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Monday, June 21, 2021

The covid19 restrictions in Pattaya bear a resemblance to oppression

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The covid19 restrictions in Pattaya bear a resemblance to oppression

Parts of Chonburi Province are now experiencing restrictions that have not been formally announced by government or provincial order. All sun loungers, umbrellas and facilities were suddenly removed from Pattaya and Jomtien beaches this week without any published instructions.

Oy, who has a sun lounger concession permit, said she received a call from another colleague who claimed to have previously received a call from City Hall.

Although walking on the beach or on the adjacent beach path and swimming in the sea is not prohibited at this time, a spokesperson for the official hotline 1337 said that group gatherings on the beach could lead to infection.  

Outdoor areas such as beaches, parks and reservoirs are open to exercise, but not socializing. The latest informal policy change has certainly been successful, as the beaches are quite deserted.

In another unexpected move, several markets have been temporarily closed as virus infections in the Pattaya area remain stubbornly high and reach around 150 per day. 

infections fluctuate. The Rompho Market has closed much of its covered shopping area, while Jomtien Night Market has shut down all trading until May 13.

City Hall said such closures were a matter for the market authorities, but added that very strict screening of customers and monitored entry and exit points could be an alternative.

In terms of travel, Chonburi theoretically does not require permission to leave or enter the province. In practice, the precautions are also stepped up there. Drivers leaving the county require written permission from a district office or village leader. Returning vehicles are randomly checked with occupant temperature checks. Mobile test centres and a roadblock facility near Laem Chabang are operational, but 24-hour checks are not carried out and some vehicles are allowed to continue as usual.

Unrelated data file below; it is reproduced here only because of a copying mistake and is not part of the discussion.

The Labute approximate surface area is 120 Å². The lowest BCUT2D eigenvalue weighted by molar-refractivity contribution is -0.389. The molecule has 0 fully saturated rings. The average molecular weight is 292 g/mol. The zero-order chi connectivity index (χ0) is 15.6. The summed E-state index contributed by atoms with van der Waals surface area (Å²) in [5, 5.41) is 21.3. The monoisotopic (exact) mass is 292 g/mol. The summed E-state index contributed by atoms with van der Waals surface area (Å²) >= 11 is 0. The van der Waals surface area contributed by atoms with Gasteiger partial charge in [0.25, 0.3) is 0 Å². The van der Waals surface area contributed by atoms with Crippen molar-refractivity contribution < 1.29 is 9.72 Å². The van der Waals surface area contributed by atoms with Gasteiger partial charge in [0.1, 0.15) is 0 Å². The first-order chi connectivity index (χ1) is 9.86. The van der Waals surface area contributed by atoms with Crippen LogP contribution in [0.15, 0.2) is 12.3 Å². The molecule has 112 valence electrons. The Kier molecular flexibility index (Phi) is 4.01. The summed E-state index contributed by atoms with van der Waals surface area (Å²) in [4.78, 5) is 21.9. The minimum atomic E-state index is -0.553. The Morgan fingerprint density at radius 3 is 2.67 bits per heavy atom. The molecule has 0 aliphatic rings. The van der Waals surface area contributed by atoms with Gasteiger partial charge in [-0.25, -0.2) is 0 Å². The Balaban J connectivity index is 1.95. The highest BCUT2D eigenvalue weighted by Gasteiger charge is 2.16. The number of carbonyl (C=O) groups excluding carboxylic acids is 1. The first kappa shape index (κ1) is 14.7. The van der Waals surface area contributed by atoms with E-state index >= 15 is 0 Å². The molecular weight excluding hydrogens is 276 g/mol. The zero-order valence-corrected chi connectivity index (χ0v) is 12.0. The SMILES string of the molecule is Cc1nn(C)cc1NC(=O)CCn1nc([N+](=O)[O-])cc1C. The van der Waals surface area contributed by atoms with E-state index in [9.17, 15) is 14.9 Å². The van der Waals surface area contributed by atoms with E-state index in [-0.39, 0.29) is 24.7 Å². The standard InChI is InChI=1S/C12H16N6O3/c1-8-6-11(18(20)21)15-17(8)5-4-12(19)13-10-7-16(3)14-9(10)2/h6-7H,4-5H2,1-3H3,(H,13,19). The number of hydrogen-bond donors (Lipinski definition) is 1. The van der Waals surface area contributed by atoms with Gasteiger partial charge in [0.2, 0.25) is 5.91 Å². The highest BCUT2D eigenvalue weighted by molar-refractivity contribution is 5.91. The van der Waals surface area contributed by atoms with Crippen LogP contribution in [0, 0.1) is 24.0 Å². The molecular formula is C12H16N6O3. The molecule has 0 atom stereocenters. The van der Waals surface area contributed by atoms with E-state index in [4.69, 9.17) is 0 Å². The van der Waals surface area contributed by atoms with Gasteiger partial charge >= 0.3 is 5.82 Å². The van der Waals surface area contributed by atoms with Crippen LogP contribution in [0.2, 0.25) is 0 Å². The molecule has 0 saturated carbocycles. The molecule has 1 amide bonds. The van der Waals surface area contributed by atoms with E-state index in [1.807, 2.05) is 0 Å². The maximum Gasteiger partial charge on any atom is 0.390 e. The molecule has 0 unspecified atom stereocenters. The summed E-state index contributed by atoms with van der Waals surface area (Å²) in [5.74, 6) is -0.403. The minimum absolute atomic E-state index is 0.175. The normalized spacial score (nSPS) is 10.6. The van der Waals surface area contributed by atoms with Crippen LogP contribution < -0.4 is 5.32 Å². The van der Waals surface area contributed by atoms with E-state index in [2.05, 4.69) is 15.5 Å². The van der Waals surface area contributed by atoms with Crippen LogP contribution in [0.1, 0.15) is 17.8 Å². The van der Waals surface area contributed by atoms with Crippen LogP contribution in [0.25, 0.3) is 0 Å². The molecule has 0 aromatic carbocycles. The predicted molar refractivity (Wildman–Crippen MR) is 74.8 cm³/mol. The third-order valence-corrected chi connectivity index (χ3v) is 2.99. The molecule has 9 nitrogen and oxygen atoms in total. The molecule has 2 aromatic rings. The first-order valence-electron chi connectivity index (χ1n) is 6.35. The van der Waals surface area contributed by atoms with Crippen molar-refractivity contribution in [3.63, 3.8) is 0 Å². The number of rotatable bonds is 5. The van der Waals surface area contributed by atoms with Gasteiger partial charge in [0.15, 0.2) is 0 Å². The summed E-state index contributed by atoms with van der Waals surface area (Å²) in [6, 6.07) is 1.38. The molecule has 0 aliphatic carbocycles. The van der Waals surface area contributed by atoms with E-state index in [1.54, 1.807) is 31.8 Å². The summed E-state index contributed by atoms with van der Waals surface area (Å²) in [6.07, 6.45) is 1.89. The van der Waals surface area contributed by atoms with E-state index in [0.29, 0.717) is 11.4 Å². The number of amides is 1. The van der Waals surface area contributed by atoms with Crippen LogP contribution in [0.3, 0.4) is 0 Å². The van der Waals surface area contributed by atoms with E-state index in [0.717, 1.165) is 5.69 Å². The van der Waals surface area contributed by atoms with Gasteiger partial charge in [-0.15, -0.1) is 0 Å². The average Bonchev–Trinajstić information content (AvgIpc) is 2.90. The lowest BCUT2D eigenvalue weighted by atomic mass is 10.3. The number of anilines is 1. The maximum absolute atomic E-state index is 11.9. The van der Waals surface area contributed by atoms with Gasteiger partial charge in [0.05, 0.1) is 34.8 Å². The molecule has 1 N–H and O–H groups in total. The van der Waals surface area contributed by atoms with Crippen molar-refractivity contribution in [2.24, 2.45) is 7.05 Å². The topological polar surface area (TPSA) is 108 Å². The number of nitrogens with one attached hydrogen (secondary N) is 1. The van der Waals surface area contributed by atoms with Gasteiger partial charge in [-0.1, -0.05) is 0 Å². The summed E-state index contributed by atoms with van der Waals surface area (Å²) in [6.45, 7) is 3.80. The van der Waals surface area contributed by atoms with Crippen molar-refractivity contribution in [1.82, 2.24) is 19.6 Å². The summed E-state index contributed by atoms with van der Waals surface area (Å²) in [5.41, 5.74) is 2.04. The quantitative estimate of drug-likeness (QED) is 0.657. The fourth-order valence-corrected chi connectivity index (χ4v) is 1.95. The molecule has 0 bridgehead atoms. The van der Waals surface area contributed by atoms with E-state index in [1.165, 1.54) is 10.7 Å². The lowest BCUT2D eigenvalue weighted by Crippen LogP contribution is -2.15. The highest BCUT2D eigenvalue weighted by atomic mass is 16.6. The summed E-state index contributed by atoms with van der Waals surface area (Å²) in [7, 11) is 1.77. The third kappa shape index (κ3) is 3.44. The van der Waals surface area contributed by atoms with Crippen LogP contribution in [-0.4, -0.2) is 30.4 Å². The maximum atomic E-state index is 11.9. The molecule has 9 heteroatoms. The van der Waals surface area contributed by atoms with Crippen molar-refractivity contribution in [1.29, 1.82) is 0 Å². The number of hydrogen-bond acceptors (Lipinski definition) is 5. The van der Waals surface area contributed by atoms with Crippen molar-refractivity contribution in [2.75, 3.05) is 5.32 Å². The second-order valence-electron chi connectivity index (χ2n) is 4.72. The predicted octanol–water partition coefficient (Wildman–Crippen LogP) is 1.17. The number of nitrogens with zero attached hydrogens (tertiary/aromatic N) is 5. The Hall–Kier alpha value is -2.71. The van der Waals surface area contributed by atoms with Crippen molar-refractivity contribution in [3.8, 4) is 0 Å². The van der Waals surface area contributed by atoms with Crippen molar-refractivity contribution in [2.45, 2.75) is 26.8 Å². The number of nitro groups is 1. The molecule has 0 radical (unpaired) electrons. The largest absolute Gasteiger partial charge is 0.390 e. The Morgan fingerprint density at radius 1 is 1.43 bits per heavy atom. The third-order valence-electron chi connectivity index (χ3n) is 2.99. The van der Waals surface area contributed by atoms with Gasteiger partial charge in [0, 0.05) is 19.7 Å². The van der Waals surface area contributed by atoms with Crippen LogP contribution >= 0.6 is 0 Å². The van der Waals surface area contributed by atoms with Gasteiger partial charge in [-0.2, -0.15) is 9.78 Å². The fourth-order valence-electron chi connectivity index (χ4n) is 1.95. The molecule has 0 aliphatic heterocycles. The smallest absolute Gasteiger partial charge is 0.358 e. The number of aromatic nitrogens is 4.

Lert Bangprapart, a health worker from Banglamung, said the ambiguities were in response to the national decision to give local authorities a lot of discretion in dealing with the pandemic. Although Chonburi is a red zone province, there is still plenty of room for local variation. He quoted the national rule that a meeting of more than 20 people would require permission, but noted that no one was sure which meetings could take place with fewer people without notifying the town hall or the police.

It seems that the Thai government would rather not declare a national lockdown, opting for a gentle curfew and allowing other restrictions at the local level, this is very similar to local policy-making. 

What happens now depends on the nasty virus. As infections and deaths continue to increase, the pressure on Prime Minister Chanyut Chan-o-Cha will increase and he will pull out all the stops to use his utmost power. This may include a national curfew, a ban on regional travel and the closure of shops and outlets selling “non-essential” items.  

A ban on the sale of alcohol in supermarkets is considered unlikely, as it leads to black market practices and hoarding without actually controlling the virus.

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